Location: New York, New York
Address: 208 W. 41st St.
Capacity: approx 1230
The Nederlander Theatre quickly became one of the most cutting-edge structures on Broadway when it opened in 1921 as The National Theatre. The venue, which was built by theatrical agent Walter C. Jordan and designed by architect William Neil Smith, opened up with 1,200 seats and could easily accommodate both musicals and dramas. Early performers raved about its spacious dressing rooms with full bathrooms, while audiences enjoyed the beautiful Italian Renaissance architecture with gilded embellishments. The theatre changed hands in 1959 when it was purchased by producer Billy Rose, who refurbished and renamed the building after himself. The Nederlander Organization bought the building in 1978 and changed its name in 1980 to honor the late theatre owner David Tobias Nederlander.
The performance hall would open its doors with the Sidney Howard production Swords, but the show turned out to be a bust and lasted only 36 performances. Throughout the years the intimate nature of the space made it ideal for dramas and comedies, but it also remained a choice spot for award-winning musicals and doubled as a concert venue for many leading musicians and performers.
The Nederlander would receive its first big hit in 1923 when Walter Hampden revived the Rostand classic Cyrano de Bergerac. The show would last for 232 performances and lay the groundwork for a number of classical plays and revivals that would bring the theatre great success in the coming years. Herman Shumlin would create another modern classic in 1930 with his drama Grand Hotel, based on a play by Vicki Baum. The show, which was one of the first productions to use a revolving stage, left audiences enthralled by the set design and ran for an impressive 459 performances. The Nederlander would go on to host such memorable productions as Macbeth, Julius Caesar, King Lear, and Who's Afraid of Virginia Woolf. However, the theatre is probably best known for the unprecedented success of the musical Rent, which would run for 12 years, last for more than 5,000 performances and become the longest-running production at the performance hall. The show won several Tony awards, including Best Musical, Best Original Score and Best Actor.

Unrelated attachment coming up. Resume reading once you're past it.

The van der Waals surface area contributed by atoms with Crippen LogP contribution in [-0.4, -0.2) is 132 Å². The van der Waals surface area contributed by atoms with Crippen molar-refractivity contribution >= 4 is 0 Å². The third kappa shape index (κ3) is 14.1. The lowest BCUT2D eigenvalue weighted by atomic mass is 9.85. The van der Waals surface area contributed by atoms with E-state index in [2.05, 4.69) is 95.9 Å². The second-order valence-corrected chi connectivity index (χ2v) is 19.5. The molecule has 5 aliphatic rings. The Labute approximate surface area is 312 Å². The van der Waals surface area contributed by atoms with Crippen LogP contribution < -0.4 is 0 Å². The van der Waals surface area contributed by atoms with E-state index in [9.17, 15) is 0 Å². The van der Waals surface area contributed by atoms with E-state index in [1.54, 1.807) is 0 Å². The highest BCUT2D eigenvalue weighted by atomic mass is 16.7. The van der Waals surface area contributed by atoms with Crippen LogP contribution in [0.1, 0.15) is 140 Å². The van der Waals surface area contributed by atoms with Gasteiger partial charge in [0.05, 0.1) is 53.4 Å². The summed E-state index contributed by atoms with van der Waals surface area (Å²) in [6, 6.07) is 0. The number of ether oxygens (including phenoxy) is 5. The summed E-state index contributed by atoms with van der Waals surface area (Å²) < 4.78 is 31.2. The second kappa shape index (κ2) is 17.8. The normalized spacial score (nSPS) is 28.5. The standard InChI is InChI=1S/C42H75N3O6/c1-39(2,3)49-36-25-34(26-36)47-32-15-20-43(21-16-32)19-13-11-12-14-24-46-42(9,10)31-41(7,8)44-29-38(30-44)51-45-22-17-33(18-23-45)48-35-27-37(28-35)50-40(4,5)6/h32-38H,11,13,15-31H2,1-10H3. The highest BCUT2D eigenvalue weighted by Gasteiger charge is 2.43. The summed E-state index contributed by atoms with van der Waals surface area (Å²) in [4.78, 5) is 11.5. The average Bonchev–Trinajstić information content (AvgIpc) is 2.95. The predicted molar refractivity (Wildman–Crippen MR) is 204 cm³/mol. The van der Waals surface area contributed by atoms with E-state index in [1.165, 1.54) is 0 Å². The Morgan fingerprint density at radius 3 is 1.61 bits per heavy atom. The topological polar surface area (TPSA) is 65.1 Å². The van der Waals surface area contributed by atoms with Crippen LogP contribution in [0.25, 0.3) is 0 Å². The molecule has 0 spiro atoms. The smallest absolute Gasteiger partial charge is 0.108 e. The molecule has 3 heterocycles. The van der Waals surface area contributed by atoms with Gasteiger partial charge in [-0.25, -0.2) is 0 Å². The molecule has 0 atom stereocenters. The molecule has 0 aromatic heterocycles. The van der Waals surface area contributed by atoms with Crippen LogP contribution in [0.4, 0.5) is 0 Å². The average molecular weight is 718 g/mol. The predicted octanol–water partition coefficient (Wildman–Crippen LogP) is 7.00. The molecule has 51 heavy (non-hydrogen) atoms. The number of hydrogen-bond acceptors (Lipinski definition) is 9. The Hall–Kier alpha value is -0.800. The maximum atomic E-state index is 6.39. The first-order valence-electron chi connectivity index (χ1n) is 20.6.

The Nederlander Theatre has been beautifully restored and updated with modern amenities by the Nederlander Organization, and its storied history and landmark productions have given it a special place in the hearts of theatre buffs all over the country.
Nederlander Theatre Ticket Information:
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